Mothering Forum banner

1 - 20 of 48 Posts

·
Registered
Joined
·
3,593 Posts
Discussion Starter · #1 ·
<a href="http://www.educationaloptions.com/levels_giftedness.htm" target="_blank">http://www.educationaloptions.com/levels_giftedness.htm</a><br><br>
I have been reading the link above, and I wonder if you could enlighten me about questioning the reality of the tooth fairy and Santa Claus. What exactly does this mean? Both of my kids have tried to pin me down a bit on the subject of the tooth fairy and Santa Claus, but I thought all kids do that. Don't they? Don't all kids question inconsistencies about these figures?<br><br>
They have not had an epiphany, as I did at the age of seven, when my parents admitted under questioning that the Easter rabbit was not real. I realized that if the Easter rabbit was not real, then the tooth fairy, and Santa Claus were phony, too. I still remember that exact moment.<br><br>
I'm also interested in your stories about how your children express concerns about moral issues. My daughter at the age of two or three, realized on her own that the grocery store sold chicken, and that meant that real chickens had been killed and she screamed and sobbed and refused to set foot in the store for many months.<br><br>
The same daughter also refused to celebrate her second, third, and fourth birthday because she didn't want to grow up. She understood that adding a year here or there could lead to growing up.<br><br>
I know my daughters are gifted, I am just trying to figure out which level.<br><br>
I would really enjoy hearing similar stories about your children.
 

·
Premium Member
Joined
·
2,785 Posts
Fun topic!<br><br>
DS questioned Santa at 4, and I told him it would be in his best interest to stop the conversation, and especially his baby sister's best interest. <img alt="" class="inlineimg" src="http://www.mothering.com/discussions/images/smilies/smile.gif" style="border:0px solid;" title="smile"> He got the hint.<br><br>
(I believed in Santa until I was 13, but I also had a much younger sister so maybe I was given a hint early on, too.)<br><br>
He lost his front two teeth about 3 weeks ago and is not motivated at all to put them under his pillow. There's 5 bucks in it for him! I don't know what that is about, but wonder if it is related.<br><br>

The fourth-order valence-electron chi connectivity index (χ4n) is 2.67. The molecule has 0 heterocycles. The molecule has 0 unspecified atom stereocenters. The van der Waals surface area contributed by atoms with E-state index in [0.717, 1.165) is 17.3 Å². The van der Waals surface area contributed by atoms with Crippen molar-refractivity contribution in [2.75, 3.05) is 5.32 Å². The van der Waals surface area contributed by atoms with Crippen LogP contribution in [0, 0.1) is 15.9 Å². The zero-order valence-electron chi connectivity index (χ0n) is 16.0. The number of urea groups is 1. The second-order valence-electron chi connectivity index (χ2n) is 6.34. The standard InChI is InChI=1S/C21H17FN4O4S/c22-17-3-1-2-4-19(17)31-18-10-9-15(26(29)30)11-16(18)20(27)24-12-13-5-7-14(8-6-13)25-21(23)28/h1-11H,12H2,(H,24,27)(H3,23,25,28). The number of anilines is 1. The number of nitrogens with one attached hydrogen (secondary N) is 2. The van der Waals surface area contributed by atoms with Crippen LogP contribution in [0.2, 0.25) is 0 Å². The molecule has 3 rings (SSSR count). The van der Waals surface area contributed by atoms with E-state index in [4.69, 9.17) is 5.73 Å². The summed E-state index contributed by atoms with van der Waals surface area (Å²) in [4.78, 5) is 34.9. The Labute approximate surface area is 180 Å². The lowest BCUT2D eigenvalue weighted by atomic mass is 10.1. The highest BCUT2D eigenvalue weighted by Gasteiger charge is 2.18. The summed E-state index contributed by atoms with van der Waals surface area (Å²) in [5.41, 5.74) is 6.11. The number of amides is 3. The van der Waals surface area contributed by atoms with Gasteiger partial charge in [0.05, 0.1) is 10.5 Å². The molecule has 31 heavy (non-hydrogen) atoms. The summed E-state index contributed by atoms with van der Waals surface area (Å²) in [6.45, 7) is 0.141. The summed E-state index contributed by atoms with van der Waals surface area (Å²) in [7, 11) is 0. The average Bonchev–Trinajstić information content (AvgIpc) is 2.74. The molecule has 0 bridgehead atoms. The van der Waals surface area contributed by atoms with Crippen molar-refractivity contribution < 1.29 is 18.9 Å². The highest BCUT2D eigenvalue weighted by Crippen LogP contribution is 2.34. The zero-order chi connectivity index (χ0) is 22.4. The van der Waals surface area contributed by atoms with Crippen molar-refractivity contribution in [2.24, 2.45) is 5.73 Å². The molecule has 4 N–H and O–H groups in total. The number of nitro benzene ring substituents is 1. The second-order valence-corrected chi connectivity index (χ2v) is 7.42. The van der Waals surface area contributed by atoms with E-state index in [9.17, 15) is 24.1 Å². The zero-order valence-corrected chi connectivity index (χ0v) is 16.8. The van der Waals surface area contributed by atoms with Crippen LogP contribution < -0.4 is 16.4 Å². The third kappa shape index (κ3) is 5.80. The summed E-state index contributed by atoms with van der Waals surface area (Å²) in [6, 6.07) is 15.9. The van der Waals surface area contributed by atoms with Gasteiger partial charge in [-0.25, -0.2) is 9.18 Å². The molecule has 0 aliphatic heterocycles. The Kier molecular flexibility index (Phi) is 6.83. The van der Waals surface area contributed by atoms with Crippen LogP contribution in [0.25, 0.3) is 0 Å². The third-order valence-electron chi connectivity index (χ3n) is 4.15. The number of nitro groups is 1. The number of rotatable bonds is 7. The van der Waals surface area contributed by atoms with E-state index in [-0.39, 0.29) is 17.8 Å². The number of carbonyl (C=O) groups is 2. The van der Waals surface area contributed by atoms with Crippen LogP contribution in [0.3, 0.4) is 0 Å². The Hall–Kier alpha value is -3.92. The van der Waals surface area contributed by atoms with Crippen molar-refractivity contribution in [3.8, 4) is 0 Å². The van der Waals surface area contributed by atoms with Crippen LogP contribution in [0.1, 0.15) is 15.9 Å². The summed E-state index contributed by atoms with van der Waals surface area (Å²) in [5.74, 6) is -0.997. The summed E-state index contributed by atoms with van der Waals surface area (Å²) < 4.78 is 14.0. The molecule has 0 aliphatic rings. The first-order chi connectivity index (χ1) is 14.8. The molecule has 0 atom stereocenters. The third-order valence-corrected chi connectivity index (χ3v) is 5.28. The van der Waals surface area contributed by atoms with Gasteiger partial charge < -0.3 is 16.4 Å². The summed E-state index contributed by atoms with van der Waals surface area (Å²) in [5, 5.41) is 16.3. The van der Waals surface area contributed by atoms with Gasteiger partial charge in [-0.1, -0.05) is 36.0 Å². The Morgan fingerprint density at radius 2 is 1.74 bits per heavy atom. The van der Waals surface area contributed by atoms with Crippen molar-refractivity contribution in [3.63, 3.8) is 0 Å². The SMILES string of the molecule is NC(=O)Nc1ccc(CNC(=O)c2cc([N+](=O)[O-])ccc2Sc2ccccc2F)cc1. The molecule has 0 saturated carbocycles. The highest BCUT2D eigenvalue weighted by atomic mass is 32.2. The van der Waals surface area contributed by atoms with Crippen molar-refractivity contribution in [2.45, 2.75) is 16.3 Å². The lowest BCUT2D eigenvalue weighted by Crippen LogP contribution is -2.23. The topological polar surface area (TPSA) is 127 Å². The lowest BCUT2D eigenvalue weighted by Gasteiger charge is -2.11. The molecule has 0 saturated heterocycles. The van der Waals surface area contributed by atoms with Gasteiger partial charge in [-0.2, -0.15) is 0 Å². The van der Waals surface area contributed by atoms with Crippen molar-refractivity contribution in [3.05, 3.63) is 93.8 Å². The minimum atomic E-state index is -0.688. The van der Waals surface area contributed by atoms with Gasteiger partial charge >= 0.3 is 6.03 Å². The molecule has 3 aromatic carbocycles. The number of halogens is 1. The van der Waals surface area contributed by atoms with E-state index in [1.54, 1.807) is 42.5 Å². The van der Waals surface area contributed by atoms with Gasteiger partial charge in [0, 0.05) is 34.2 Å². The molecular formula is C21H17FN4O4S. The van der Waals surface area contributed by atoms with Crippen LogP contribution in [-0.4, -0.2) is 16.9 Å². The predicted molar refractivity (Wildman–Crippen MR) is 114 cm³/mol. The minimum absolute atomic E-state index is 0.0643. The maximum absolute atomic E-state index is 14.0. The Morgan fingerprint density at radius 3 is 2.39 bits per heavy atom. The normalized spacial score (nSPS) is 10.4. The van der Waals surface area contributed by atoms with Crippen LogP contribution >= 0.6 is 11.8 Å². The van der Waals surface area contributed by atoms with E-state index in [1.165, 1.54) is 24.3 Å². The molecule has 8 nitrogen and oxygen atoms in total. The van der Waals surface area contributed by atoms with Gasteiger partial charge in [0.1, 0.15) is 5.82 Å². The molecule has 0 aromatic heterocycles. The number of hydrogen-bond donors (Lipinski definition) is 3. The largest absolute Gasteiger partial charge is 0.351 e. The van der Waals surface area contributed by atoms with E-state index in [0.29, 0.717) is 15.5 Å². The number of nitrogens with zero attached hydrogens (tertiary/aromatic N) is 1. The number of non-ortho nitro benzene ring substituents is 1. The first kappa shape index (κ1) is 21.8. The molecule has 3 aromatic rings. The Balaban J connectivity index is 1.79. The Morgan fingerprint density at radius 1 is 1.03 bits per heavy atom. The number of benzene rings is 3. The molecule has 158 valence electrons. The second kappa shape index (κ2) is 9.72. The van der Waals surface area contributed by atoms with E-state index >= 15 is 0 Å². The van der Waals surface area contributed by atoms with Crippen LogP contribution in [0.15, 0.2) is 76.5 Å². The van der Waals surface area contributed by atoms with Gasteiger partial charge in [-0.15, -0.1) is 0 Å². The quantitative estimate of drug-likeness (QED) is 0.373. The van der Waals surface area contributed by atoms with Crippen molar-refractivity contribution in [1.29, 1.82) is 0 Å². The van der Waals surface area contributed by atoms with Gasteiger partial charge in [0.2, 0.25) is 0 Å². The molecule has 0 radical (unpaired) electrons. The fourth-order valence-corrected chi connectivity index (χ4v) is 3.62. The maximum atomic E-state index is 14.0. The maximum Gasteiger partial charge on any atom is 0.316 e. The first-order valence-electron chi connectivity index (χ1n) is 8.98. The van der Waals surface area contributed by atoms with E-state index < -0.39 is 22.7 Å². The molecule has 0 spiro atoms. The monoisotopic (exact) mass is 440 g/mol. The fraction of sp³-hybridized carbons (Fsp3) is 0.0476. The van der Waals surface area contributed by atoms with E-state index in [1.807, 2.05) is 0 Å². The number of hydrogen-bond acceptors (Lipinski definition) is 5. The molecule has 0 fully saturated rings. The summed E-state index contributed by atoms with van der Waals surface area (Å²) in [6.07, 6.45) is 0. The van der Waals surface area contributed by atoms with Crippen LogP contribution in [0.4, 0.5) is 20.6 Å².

Similar to the chickens... we were strolling through Costco around Thanksgiving when they had all the turkeys out--he must have been 3 b/c I don't remember the baby being around--and he said, isn't it funny that THAT says turkey and also the animal is turkey? I told him they were the same, and he started laughing. Crazy sense of humor. (We're not veggies, though.) DD3 recently asked at dinner if the chicken was dead, and how. I didn't lie to her, but she didn't get upset.
 

·
Registered
Joined
·
925 Posts
DD will be 4 in August. We don't make much of a fuss about Santa and the Easter bunny. She gets Christmas gifts and an Easter basket, but we don't focus on where it comes from. I don't have a problem with her knowing that they're characters created for the holidays. Not sure what we'll do when it comes time for the tooth fairy. I don't think she'll be losing any teeth for at least 2 years. DD also knows where our meat comes from, but she doesn't seem upset by it. Sometimes if I'm having bacon or ham, she'll talk about how it's pig and that I like to "oink" it. LOL She knows that burgers and steak come from cows and that chicken is, well, chicken. We also watch Planet Earth from time to time, so she's well aware of the food chain and how the lions chase the zebra so they can eat it.
 

·
Premium Member
Joined
·
5,156 Posts
The existence of Santa is debated here, but in an academic sense. But we are Catholic, so we also talk about Padre Pio bi-locating and transubstantiation.<br><br>
The Easter Bunny is also like a fictional character, like snoopy, you know, or garfield. We've talked about the Easter Bell in France, that flies over from Rome to give the good children chocolates, and sometimes they are into the bell and other times a little bunny is what they believe in... sometimes they're really serious and it isn't about the stuff at all but the theological thing that rests beneath they symbol, the birth of Christ, Resurrection, et cetera.<br><br>
And my 4 year-old gives the plants that die in our yard gifts for the afterlife, so ...<br><br>
We tend to have a joyful blurring of fiction and reality around here, Joseph Campbell style. <img alt="" class="inlineimg" src="/img/vbsmilies/smilies/joy.gif" style="border:0px solid;" title="joy">:
 

·
Registered
Joined
·
2,490 Posts
I once tested as moderately gifted on a school achievement test and while I know I'm not gifted-gifted, non-math things came effortlessly to me in school and I was extremely sensitive to moral issues. I wanted to be a doctor from age 4. My mother likes to tell the story about how upset I was at 4 that she wouldn't submit my cure for the common cold to the pharmacy. I don't know if I'm highly gifted but if math were taken from the equation, I guess it might be possible. At any rate, I believed in Santa until I was almost 12! I was always uber-innocent and trusting. My parents kind of led me along. My sister, who has a higher IQ than I do, also believed in the Tooth Fairy, Santa and the Easter Bunny, until at least age 10.<br><br>
With my own kids, I haven't "done" these characters with them, simply because I had such a bad experience with them myself. I've told them from the get-go that they're just fun games of make-believe that people like to play. My oldest son, who I do believe is highly gifted, is extremely trusting like I was and just very innocent in general.<br><br>
In terms of other moral issues, you asked for examples and stories...<br>